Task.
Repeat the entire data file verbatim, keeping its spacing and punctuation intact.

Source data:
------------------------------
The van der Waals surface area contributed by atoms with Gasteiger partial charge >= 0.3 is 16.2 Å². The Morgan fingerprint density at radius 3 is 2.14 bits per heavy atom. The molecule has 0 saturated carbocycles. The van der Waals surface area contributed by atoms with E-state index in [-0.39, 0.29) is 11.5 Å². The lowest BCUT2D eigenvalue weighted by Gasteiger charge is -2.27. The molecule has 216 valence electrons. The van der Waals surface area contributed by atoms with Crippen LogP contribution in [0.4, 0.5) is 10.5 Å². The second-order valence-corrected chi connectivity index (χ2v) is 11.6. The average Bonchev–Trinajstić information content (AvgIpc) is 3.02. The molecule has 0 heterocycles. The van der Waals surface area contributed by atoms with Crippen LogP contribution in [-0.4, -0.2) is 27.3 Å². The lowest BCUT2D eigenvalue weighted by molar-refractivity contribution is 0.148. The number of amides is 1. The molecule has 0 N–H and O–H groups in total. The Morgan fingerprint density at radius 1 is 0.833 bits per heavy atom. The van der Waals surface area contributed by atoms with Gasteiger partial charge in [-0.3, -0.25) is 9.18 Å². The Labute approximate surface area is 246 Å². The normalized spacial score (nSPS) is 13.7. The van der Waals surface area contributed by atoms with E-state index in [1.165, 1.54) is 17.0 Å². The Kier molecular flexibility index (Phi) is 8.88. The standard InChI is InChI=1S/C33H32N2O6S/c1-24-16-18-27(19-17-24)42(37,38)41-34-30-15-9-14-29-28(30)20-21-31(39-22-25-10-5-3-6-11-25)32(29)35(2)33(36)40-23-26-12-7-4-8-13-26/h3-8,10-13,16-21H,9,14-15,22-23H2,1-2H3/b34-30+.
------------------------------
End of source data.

The van der Waals surface area contributed by atoms with Gasteiger partial charge >= 0.3 is 16.2 Å². The Morgan fingerprint density at radius 3 is 2.14 bits per heavy atom. The molecule has 0 saturated carbocycles. The van der Waals surface area contributed by atoms with E-state index in [-0.39, 0.29) is 11.5 Å². The lowest BCUT2D eigenvalue weighted by Gasteiger charge is -2.27. The molecule has 216 valence electrons. The van der Waals surface area contributed by atoms with Crippen LogP contribution in [0.4, 0.5) is 10.5 Å². The second-order valence-corrected chi connectivity index (χ2v) is 11.6. The average Bonchev–Trinajstić information content (AvgIpc) is 3.02. The molecule has 0 heterocycles. The van der Waals surface area contributed by atoms with Crippen LogP contribution in [-0.4, -0.2) is 27.3 Å². The lowest BCUT2D eigenvalue weighted by molar-refractivity contribution is 0.148. The number of amides is 1. The molecule has 0 N–H and O–H groups in total. The Morgan fingerprint density at radius 1 is 0.833 bits per heavy atom. The van der Waals surface area contributed by atoms with Gasteiger partial charge in [-0.3, -0.25) is 9.18 Å². The Labute approximate surface area is 246 Å². The normalized spacial score (nSPS) is 13.7. The van der Waals surface area contributed by atoms with E-state index in [1.165, 1.54) is 17.0 Å². The Kier molecular flexibility index (Phi) is 8.88. The standard InChI is InChI=1S/C33H32N2O6S/c1-24-16-18-27(19-17-24)42(37,38)41-34-30-15-9-14-29-28(30)20-21-31(39-22-25-10-5-3-6-11-25)32(29)35(2)33(36)40-23-26-12-7-4-8-13-26/h3-8,10-13,16-21H,9,14-15,22-23H2,1-2H3/b34-30+.